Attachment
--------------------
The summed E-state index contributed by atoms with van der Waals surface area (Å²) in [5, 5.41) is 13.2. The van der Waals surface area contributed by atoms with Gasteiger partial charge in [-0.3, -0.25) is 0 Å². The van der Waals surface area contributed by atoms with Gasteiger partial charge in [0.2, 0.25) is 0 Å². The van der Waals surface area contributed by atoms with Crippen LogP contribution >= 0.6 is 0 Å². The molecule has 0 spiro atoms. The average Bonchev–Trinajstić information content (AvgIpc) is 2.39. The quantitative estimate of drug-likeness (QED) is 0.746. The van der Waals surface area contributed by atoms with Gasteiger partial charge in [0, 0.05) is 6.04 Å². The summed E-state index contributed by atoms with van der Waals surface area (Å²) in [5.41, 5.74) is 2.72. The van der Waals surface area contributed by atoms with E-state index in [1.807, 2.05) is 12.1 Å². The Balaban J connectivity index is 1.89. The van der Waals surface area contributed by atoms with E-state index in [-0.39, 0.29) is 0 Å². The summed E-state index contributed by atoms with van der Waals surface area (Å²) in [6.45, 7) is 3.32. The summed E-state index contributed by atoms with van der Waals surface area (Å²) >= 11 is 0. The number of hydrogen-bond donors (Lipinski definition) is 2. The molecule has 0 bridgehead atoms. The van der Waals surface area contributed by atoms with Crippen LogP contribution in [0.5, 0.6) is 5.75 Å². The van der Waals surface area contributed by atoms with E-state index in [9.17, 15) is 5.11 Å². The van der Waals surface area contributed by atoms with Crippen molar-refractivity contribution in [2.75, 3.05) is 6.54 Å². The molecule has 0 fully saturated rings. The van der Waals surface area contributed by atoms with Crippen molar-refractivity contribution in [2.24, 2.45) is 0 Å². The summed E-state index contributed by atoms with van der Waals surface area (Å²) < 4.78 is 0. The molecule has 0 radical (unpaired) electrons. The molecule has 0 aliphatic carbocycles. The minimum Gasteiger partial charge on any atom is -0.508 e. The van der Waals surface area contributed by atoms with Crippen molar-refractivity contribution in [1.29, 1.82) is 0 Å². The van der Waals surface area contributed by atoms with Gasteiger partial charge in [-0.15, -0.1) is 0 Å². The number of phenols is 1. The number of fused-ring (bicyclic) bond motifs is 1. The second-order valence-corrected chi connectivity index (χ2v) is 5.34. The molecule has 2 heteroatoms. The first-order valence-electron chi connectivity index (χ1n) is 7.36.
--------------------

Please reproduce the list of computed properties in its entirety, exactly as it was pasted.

The summed E-state index contributed by atoms with van der Waals surface area (Å²) in [5, 5.41) is 13.2. The van der Waals surface area contributed by atoms with Gasteiger partial charge in [-0.3, -0.25) is 0 Å². The van der Waals surface area contributed by atoms with Gasteiger partial charge in [0.2, 0.25) is 0 Å². The van der Waals surface area contributed by atoms with Crippen LogP contribution >= 0.6 is 0 Å². The molecule has 0 spiro atoms. The average Bonchev–Trinajstić information content (AvgIpc) is 2.39. The quantitative estimate of drug-likeness (QED) is 0.746. The van der Waals surface area contributed by atoms with Gasteiger partial charge in [0, 0.05) is 6.04 Å². The summed E-state index contributed by atoms with van der Waals surface area (Å²) in [5.41, 5.74) is 2.72. The van der Waals surface area contributed by atoms with E-state index in [1.807, 2.05) is 12.1 Å². The Balaban J connectivity index is 1.89. The van der Waals surface area contributed by atoms with E-state index in [-0.39, 0.29) is 0 Å². The summed E-state index contributed by atoms with van der Waals surface area (Å²) in [6.45, 7) is 3.32. The summed E-state index contributed by atoms with van der Waals surface area (Å²) >= 11 is 0. The number of hydrogen-bond donors (Lipinski definition) is 2. The molecule has 0 bridgehead atoms. The van der Waals surface area contributed by atoms with Crippen LogP contribution in [0.5, 0.6) is 5.75 Å². The van der Waals surface area contributed by atoms with E-state index in [9.17, 15) is 5.11 Å². The van der Waals surface area contributed by atoms with Crippen molar-refractivity contribution in [2.75, 3.05) is 6.54 Å². The molecule has 0 fully saturated rings. The van der Waals surface area contributed by atoms with Crippen molar-refractivity contribution in [2.24, 2.45) is 0 Å². The summed E-state index contributed by atoms with van der Waals surface area (Å²) < 4.78 is 0. The molecule has 0 radical (unpaired) electrons. The molecule has 0 aliphatic carbocycles. The minimum Gasteiger partial charge on any atom is -0.508 e. The van der Waals surface area contributed by atoms with Crippen molar-refractivity contribution in [1.29, 1.82) is 0 Å². The van der Waals surface area contributed by atoms with Gasteiger partial charge in [-0.15, -0.1) is 0 Å². The number of phenols is 1. The number of fused-ring (bicyclic) bond motifs is 1. The second-order valence-corrected chi connectivity index (χ2v) is 5.34. The molecule has 2 heteroatoms. The first-order valence-electron chi connectivity index (χ1n) is 7.36.